Years later I tried another approach. F engine in the bottom of the ET, but with Token A motors in the SRBs. The SRBs were rigged to be sepped, so the A3s also were used for a time delay and ejection charge for the SRBs. Well, flight #1, the F in the ET chuffed, so it did not take the model up for a couple of seconds. But, the A3s fired too. Their thrust was enough to push the model up the rod a couple of feet. Then it fell back down and hit hard, breaking an SRB aft mount. So when the F in the ET did finally fully ignite and carried it into the air, one of the SRBs was loose, only being pulled by the front end. Since the stability was based on a big fin on each SRB, that played hell with he stability, it went nuts.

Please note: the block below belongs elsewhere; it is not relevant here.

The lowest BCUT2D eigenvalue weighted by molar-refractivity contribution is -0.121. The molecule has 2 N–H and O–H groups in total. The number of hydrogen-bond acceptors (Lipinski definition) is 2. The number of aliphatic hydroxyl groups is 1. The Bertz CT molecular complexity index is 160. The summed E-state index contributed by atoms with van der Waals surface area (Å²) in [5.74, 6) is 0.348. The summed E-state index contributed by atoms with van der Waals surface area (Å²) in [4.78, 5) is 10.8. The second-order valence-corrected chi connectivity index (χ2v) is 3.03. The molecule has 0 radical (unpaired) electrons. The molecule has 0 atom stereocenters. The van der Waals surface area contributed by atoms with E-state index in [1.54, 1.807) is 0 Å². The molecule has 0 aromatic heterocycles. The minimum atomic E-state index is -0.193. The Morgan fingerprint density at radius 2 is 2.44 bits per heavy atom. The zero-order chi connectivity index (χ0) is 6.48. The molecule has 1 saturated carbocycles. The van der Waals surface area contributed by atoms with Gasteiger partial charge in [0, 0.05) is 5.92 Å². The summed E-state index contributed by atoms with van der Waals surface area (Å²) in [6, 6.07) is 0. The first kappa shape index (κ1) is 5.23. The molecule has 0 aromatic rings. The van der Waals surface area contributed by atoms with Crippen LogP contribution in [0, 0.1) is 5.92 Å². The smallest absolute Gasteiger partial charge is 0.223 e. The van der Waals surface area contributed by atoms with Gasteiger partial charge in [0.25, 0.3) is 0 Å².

I tried to fix the problem of that approach. Same model, but sitting on a switch mounted to the pad (a N.C. switch held "open" when pressed). When the F in the ET lit, and pushed the model up, the switch would close and fire current through extended leads going to flashbulb ignitors in the SRB A3s. So, the launch sequence was ignition of the F, move up the rod an inch, then ignition of the A3s. But, I never got both A3s to ignite. Most of the time only one lit, and at least once, zero lit. So of course this also meant that the "dead" SRBs free-fell to the ground since they counted on the A3 ejection charge to deploy a chute (The ultimate model I ended up building has no engines in the SRBs . There is a wind-up timer that starts running when the SRB seps, then about 2 seconds later it triggers a rubber band driven system to push off the nose and deploy the chutes).